The present invention also presents a method for simulating life support procedures in real-time using a mannequin, the method comprising sensing the composition of inspiratory or alveolar gas and generating a variable corresponding to the gas composition, determining, based on a time driven script, an event driven script, a mechanical model, a mathematical model or a combination thereof an appropriate physiological response to the variable corresponding to the gas composition, and based on the appropriate physiological response, actuating at least one output.

The invention also provides a method for simulating life support procedures in real-time using a mannequin, the method comprising sensing the amount and composition of administered fluid and generating a variable corresponding to the type of the fluid and the administered amount, determining, based on a time driven script, an event driven script, a mechanical model, a mathematical model or a combination thereof an appropriate physiological response to the variables corresponding to the type and the amount of the fluid, and based on the appropriate physiological response, actuating at least one output.

The invention also provides a method for simulating life support procedures in real-time using a mannequin, the method comprising sensing the administration of intravenous drugs and generating variables corresponding to the type of the drug and the administered dose, determining, based on a time driven script, an event driven script, a mechanical model, a mathematical model or a combination thereof an appropriate pharmacological response to the variables corresponding to the drug type and the administered dose, and based on the appropriate pharmacological response, actuating at least one output.

In another embodiment, the invention provides an apparatus for simulating life support procedures in real-time using a mannequin, the apparatus comprising a mannequin having a thorax or abdomen region, a sensor for sensing thorax or abdomen displacement on the mannequin and generating a variable corresponding to the extent of the displacement, an electronic device operable in accordance with a time driven script, an event driven script, a mechanical model, a mathematical model or a combination thereof for determining an appropriate physiological response to the variable corresponding to the thorax or abdomen displacement, and at least one output corresponding to the appropriate physiological response.

In another embodiment, the invention provides an apparatus for simulating life support procedures in real-time using a mannequin, the apparatus comprising a mannequin having an upper airway, a sensor for determining the alveolar gas volume that results from gas pressure applied to the upper airway of the mannequin and generating a variable that corresponds to the alveolar volume or the alveolar ventilation, an electronic device operable in accordance with a time driven script, an event driven script, a mechanical model, a mechanical model, a mathematical model or a combination thereof for determining an appropriate physiological response to the variable corresponding to the alveolar volume or the alveolar ventilation, and at least one output corresponding to the appropriate physiological response.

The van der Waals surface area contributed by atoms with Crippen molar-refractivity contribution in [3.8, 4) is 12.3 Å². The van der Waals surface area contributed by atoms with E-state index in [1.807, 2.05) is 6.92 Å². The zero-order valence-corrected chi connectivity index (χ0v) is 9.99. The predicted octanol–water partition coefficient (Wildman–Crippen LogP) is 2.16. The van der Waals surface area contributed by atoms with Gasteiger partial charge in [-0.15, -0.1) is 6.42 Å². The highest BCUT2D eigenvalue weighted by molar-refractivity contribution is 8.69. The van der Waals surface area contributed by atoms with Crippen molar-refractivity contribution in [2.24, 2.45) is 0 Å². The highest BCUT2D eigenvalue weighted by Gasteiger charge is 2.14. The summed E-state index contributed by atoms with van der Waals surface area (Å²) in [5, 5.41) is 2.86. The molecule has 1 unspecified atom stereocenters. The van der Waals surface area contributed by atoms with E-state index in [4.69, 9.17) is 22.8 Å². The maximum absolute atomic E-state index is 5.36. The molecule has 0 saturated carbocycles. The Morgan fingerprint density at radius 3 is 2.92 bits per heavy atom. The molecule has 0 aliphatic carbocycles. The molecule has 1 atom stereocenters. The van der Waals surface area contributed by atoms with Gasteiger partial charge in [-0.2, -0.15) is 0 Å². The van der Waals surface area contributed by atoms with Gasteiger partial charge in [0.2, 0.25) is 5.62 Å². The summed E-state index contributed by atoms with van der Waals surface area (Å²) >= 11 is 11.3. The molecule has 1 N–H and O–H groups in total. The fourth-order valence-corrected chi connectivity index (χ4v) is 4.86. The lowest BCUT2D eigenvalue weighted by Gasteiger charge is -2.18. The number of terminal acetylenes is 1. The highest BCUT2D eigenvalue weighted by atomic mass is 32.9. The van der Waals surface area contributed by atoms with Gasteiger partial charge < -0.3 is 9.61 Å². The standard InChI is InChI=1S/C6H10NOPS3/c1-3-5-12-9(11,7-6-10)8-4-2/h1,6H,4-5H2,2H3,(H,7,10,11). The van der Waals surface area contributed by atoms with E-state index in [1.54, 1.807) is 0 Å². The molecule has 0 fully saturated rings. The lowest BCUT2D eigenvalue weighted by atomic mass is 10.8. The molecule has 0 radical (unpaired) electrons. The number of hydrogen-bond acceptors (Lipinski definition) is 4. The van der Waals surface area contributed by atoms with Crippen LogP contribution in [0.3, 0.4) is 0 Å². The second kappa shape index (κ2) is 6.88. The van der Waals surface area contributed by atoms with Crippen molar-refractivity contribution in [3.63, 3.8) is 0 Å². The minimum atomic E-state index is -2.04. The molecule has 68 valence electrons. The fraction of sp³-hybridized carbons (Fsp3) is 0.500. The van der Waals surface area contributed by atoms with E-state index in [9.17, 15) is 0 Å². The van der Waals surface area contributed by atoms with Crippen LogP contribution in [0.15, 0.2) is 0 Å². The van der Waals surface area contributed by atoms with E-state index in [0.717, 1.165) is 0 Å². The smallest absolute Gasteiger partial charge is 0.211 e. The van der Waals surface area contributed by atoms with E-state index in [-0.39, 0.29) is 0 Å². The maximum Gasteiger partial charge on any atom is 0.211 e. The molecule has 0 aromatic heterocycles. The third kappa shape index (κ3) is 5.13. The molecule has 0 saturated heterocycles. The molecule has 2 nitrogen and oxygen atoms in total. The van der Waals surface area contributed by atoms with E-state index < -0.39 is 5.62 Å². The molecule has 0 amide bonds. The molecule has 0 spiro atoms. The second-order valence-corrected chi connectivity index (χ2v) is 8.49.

In a further embodiment, the invention provides an apparatus for simulating life support procedures in real-time using a mannequin, the apparatus comprising a mannequin having an airway, a sensor positioned in fluid communication with the airway for sensing the composition of inspiratory or alveolar gas and generating a variable corresponding to the gas composition, an electronic device operable in accordance with a time driven script, an event driven script, a mechanical model, a mathematical model or a combination thereof for determining an appropriate physiological response to the variable corresponding to the gas composition, and at least one output corresponding to the appropriate physiological response.

In yet another embodiment, the invention provides an apparatus for simulating life support procedures in real-time using a mannequin, the apparatus comprising a mannequin having a means for accepting an administered fluid, a sensor for sensing the amount and composition of administered fluid administered to the accepting means and generating a variable corresponding to the type of the fluid and the administered amount, an electronic device operable in accordance with a time driven script, an event driven script, a mechanical model, a mathematical model or a combination thereof for determining an appropriate physiological response to the variables corresponding to the type and the amount of the fluid, and at least one output corresponding to the appropriate physiological response.

Also, the invention provides an apparatus for simulating life support procedures in real-time using a mannequin, the apparatus comprising a mannequin having a means for accepting administered intravenous drugs, a sensor for sensing the administration of intravenous drugs and generating variables corresponding to the type of the drug and the administered dose, an electronic device operable in accordance with a time driven script, an event driven script, a mechanical model, a mathematical model or a combination thereof for determining an appropriate pharmacological response to the variables corresponding to the drug type and the administered dose; and at least one output corresponding to the appropriate pharmacological response.